builder.Entity<Player>().Property(m => m.TeamName).IsRequired();

    builder.Entity<Team>().Property(p => p.TeamName).HasMaxLength(30);



In addition to seeding data, the above code ensures the following:
  • TeamName is required
  • The maximum length of TeamName is 30 characters
  • The names of the tables that get created in the database are Team & Player. Otherwise, the names get created as Teams & Players.

The database

You can use any SQL Server database you wish. In my case, so that this app works on Linux, Windows, Mac Intel, and Mac M1, I will run SQL Server in a Docker container. To run SQL Server in a Docker container, run the following command:

docker run --cap-add SYS_PTRACE -e ACCEPT_EULA=1 -e MSSQL_SA_PASSWORD=SqlPassword! -p 1444:1433 --name azsql -d

The connection string to the database is setup in the appsettings.json (or appsetting.Development.json) file. Edit this file and make the following highlighted updates to it:

  "Logging": {
    "LogLevel": {
      "Default": "Information",
      "Microsoft.AspNetCore": "Warning"
  "AllowedHosts": "*",
  "ConnectionStrings": {
    "DefaultConnection": "Server=tcp:,1444;Database=TeamPlayersDB;UID=sa;PWD=SqlPassword!;TrustServerCertificate=True;"

To make our app work with SQL Server, you will need to add the following code to Program.cs just before “var app = builder.Build();”: 

string connStr = builder.Configuration.GetConnectionString("DefaultConnection")!;
    options => options.UseSqlServer(connStr)


We can now create a migration named m1 with:

dotnet ef migrations add M1 -o Data/Migrations

This creates a migrations file in Data/Migrations folder. To execute the migrations and create the database and seed data, run the following command:

dotnet ef database update

If all goes well and no errors are generated, we can assume that a database named TeamPlayersDB was created, and data is seeded into tables Team & Player.

NOTE: If you wish to drop the database for whatever reason, you can run command: dotnet ef database drop
This is what the tables in the database look like:

Scaffolding Teams & Players controller and views

To incorporate pages into our app that allow us to manage Team & Player data, we will scaffold the necessary controller & views using the aspnet-codegenerator utility. Run the following command from a terminal window in the root of the project to generate files pertaining to teams and players respectively:

dotnet aspnet-codegenerator controller -name TeamsController -outDir Controllers -m Team -dc ApplicationDbContext -udl -scripts

dotnet aspnet-codegenerator controller -name PlayersController -outDir Controllers -m Player -dc ApplicationDbContext -udl -scripts

This produces controllers in the Controllers folder and fiews files in folders Views/Teams & Views/Players respectively. To add menu items on the home page that point to Team & Player pages, edit Views/Shared/_Layout.cshtml and add the following HTML to the <ul> block around line 28:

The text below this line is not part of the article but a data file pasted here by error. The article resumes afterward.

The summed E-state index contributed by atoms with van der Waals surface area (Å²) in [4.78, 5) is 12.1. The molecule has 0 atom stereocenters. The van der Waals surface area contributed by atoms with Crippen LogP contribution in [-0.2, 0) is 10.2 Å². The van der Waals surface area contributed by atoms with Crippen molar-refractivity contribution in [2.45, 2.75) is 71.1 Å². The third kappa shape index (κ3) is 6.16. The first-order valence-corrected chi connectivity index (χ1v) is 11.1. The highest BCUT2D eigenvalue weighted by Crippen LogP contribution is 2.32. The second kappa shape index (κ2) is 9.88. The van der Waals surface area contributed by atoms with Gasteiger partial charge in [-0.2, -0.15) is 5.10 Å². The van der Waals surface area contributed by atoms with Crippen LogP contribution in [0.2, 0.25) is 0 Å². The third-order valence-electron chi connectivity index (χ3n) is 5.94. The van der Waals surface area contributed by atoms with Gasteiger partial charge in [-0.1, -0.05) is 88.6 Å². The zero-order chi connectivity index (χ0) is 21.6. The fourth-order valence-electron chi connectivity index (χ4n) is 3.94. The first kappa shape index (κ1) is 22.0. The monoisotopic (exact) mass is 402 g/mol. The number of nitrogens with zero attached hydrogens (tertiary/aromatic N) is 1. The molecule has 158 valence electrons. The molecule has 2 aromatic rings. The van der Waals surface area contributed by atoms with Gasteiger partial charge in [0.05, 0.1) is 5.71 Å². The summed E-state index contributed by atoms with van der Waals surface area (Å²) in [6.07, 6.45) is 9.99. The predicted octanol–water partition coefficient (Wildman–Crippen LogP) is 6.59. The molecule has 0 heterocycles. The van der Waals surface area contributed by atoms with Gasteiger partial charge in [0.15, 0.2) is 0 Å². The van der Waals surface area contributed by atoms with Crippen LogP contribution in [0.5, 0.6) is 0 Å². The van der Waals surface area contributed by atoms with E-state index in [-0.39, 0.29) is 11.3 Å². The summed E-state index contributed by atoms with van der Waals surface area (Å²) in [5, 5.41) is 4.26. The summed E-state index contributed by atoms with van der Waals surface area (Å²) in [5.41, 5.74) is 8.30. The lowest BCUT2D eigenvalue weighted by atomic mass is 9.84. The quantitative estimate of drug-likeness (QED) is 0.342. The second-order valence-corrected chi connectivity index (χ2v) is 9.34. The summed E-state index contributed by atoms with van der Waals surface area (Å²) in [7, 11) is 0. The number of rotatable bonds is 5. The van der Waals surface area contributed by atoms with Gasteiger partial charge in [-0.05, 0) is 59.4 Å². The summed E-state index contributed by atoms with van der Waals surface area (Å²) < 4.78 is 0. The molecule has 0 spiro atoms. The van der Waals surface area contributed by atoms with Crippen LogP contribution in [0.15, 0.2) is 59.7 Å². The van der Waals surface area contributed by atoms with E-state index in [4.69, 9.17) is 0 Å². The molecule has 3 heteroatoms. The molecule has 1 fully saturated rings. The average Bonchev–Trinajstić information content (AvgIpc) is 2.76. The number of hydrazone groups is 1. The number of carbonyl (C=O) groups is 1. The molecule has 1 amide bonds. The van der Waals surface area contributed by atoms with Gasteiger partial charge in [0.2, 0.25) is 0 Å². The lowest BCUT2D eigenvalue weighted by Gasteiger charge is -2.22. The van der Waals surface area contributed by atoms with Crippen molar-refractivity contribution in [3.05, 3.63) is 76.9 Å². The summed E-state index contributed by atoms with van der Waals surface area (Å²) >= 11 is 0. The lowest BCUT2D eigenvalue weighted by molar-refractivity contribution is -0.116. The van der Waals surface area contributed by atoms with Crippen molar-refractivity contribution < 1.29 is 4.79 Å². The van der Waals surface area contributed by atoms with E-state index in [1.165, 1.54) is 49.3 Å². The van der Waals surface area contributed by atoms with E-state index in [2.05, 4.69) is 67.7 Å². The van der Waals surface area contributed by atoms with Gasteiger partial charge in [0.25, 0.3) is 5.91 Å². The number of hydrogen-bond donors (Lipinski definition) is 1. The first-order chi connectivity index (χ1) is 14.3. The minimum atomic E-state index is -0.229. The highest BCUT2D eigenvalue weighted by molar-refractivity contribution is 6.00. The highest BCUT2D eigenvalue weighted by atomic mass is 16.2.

<li class="nav-item">
    <a class="nav-link text-dark" asp-area="" asp-controller="Teams" asp-action="Index">Teams</a>

<li class="nav-item">
    <a class="nav-link text-dark" asp-area="" asp-controller="Players" asp-action="Index">Players</a>

The final product

Run the web app and notice the main menu:

Click on Teams:

Click on Players:


You just learned how to use the code-first database approach with ASP.NET MVC. The same priciples work with ASP.NET Razor Pages. 

Monday, September 18, 2023

Connect Azure OpenAI Service to your custom SQL Server data

In this tutorial, we will lear how to connect your custom SQL Server data to Azure OpenAI. You need to have an active Azure subscription in order to proceed with this tutorial.

Create Azure Cognitive Search

Point your browser to Enter 'search' in the search field at the top of the page, then click on "Cognitive Search" from the short list of services.

On the resulting "Azure AI services | Cognitive search" page, click on the Create button.

On the "Create a search service" page:

  • choose a suitable subscription if you have more than one
  • create a new resource group named openai-and-sql-server
  • let the "Service name" be openai-and-sql-server-service-name
  • let the location be a data center closer to where you are. In my case I chose "East US".
  • leave the "Pricing tier" as Standard

Click on the blue "Review + create" button, then click on blue "Create" button. Once deployment is complete, click on the blue "Go to resource" button. This takes you to the page of the search resource that you just created.

Click on the blue Import button under "Connect your data".

On the import data page, let "Data Source" be Samples. Then click on realestate-us-sample.

Click on the blue "Next: Add cognitive skills (Optional)" button at the bottom of the page.

On the "Import data" page, click on the blue "Skip to: Customize target index" at the bottom of the page.

You will be taken to the "Customize target index" tab. Click on the blue "Next: Create an indexer" button at the bottom of the page.

In the "Create an indexer" tab, click on the blue Submit button.

In your main service page, click on indexers on the left side. Wait until the indexer you just created shows that it is successfully provisioned.

Click on Overview on the left-side menu, then click on the "Search explorer" link.